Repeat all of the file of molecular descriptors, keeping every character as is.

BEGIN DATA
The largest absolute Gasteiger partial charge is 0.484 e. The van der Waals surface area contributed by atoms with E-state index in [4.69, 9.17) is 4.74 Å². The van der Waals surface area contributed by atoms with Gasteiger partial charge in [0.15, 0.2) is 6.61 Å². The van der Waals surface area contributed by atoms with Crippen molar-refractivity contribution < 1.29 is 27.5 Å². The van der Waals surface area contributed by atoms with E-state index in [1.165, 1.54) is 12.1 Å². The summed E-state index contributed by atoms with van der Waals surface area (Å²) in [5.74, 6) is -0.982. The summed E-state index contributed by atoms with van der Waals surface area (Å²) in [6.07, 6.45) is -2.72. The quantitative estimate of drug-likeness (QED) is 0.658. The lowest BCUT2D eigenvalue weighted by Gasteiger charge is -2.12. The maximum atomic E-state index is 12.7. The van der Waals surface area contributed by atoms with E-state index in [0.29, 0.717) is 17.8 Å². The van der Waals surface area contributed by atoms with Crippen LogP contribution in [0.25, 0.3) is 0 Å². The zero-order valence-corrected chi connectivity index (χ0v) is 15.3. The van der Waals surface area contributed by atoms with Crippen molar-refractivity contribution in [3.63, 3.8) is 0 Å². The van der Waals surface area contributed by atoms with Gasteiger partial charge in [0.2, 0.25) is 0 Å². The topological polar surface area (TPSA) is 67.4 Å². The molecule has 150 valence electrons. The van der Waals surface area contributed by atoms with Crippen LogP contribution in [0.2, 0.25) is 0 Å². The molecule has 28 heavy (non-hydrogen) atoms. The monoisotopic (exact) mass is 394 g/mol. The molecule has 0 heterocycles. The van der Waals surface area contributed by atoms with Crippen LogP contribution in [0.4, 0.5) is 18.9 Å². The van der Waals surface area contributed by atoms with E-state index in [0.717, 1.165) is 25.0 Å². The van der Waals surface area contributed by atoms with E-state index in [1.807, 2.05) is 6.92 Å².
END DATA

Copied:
The largest absolute Gasteiger partial charge is 0.484 e. The van der Waals surface area contributed by atoms with E-state index in [4.69, 9.17) is 4.74 Å². The van der Waals surface area contributed by atoms with Gasteiger partial charge in [0.15, 0.2) is 6.61 Å². The van der Waals surface area contributed by atoms with Crippen molar-refractivity contribution < 1.29 is 27.5 Å². The van der Waals surface area contributed by atoms with E-state index in [1.165, 1.54) is 12.1 Å². The summed E-state index contributed by atoms with van der Waals surface area (Å²) in [5.74, 6) is -0.982. The summed E-state index contributed by atoms with van der Waals surface area (Å²) in [6.07, 6.45) is -2.72. The quantitative estimate of drug-likeness (QED) is 0.658. The lowest BCUT2D eigenvalue weighted by Gasteiger charge is -2.12. The maximum atomic E-state index is 12.7. The van der Waals surface area contributed by atoms with E-state index in [0.29, 0.717) is 17.8 Å². The van der Waals surface area contributed by atoms with Crippen LogP contribution in [0.25, 0.3) is 0 Å². The zero-order valence-corrected chi connectivity index (χ0v) is 15.3. The van der Waals surface area contributed by atoms with Crippen molar-refractivity contribution in [3.63, 3.8) is 0 Å². The van der Waals surface area contributed by atoms with Gasteiger partial charge in [0.2, 0.25) is 0 Å². The topological polar surface area (TPSA) is 67.4 Å². The molecule has 150 valence electrons. The van der Waals surface area contributed by atoms with Crippen LogP contribution in [0.2, 0.25) is 0 Å². The molecule has 28 heavy (non-hydrogen) atoms. The monoisotopic (exact) mass is 394 g/mol. The molecule has 0 heterocycles. The van der Waals surface area contributed by atoms with Crippen LogP contribution in [0.4, 0.5) is 18.9 Å². The van der Waals surface area contributed by atoms with E-state index in [0.717, 1.165) is 25.0 Å². The van der Waals surface area contributed by atoms with E-state index in [1.807, 2.05) is 6.92 Å².